Their research involved a field experiment with the Norwegian Tax Administration on 15,000 tax-paying individuals. The test subjects were selected on the basis of the tax administration’s knowledge or assumption that these group of taxpayers were more likely to underreport their foreign income. These subjects were randomly divided into two groups. One group did not receive any letter and the other received some kind of letter. There were two types of letters that were sent to these taxpayers: one was a simple “base letter” which contained instructions as to how to self-report one’s foreign income and the other was a “moral letter” and a “detection letter”.

The moral letters consisted of arguments as to why taxpayers should honestly report their income. Some of these arguments were based on ideas of fairness, while others were based on general societal benefit. The detection letter on the other hand, did not mention anything related to ethics, morality and “right thing to do”, it just contained a caution that there was a possibility of being audited.

The results revealed that there was an increase in the self-reported foreign income just because of the base letter. This proves the importance of tax literacy and indicates that one of the major reasons behind tax evasion is lack of awareness of the laws, procedures and guidelines amongst the taxpayers. Another interesting finding was that individuals who received a moral letter were twice in number as compared to the base letter group to honestly report their foreign income.

The study also revealed that there was not any significant difference between the reporting of income by moral letter group and detection letter group. However, considering the feasibility of sending moral letters, it was observed that detection letters were far more effective in the long run.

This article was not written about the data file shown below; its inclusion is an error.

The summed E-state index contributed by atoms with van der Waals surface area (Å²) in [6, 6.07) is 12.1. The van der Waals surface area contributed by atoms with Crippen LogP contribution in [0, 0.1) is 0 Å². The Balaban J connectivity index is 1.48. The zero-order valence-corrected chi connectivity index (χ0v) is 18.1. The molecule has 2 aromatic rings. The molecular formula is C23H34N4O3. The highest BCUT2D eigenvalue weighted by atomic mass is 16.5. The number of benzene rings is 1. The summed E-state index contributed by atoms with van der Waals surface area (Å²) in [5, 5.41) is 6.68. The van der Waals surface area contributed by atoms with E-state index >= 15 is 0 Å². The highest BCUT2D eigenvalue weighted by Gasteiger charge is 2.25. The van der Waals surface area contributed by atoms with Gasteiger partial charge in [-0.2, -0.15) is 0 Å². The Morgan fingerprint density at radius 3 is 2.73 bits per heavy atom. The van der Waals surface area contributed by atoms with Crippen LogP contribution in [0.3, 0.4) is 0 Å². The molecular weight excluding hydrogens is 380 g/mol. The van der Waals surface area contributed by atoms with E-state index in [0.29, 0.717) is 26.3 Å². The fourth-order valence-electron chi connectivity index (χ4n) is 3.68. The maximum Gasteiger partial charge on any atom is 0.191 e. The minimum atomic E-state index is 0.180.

The results of the Harvard study are in consonance with the study by Lodha et al. examining the role of ethics and morality in tax compliance. The respondents of the latter were tax professionals in India. They were of the opinion that it the moral responsibility of every citizen to pay taxes and at the same time the tax authorities should also be competent and effective. Work and cooperation from both the sides is required to combat the problem of tax evasion.

Individual moral beliefs are highly significant in tax compliance decisions and ethics are a very important part of the Indian culture.[27] The findings of the study showed that if individuals perceive tax evasion as an unethical practice, they are less likely to evade them irrespective of their financial situation. A large majority of respondents agreed that everyone should pay taxes without a fuss and disagreed with the statement that tax evasion is justified on the ground that it only hurts the government and individual interest is protected. In short, people’s moral compass generally tells them that tax evasion is not the right way of reducing one’s tax liability.

IV. Conclusion

In conclusion, tax evasion is a serious problem having long term effects on the growth and development of an economy. To reduce the same, the need of the hour is to apply some new ways of motivating taxpayers to voluntarily abide by the tax laws of the country.

Tax avoidance and tax evasion are a social hazard that is making a significant misfortune the monetary advancement of India. From all signs, it is currently certain that if the public authority takes part in redesigning the tax administrative machinery, the issues of tax avoidance and tax evasion will be decreased to the barest least. It is likewise significant for the focal government to force solid punishment on corrupt authorities and guarantee implementation of law to debilitate charge defaulters. Such punishments and implementation of law will help add more income to the coffers of the public authority. These proposals will assist with controlling the outside components answerable for tax avoidance, however, not the internal components, for example, justifications and intentions.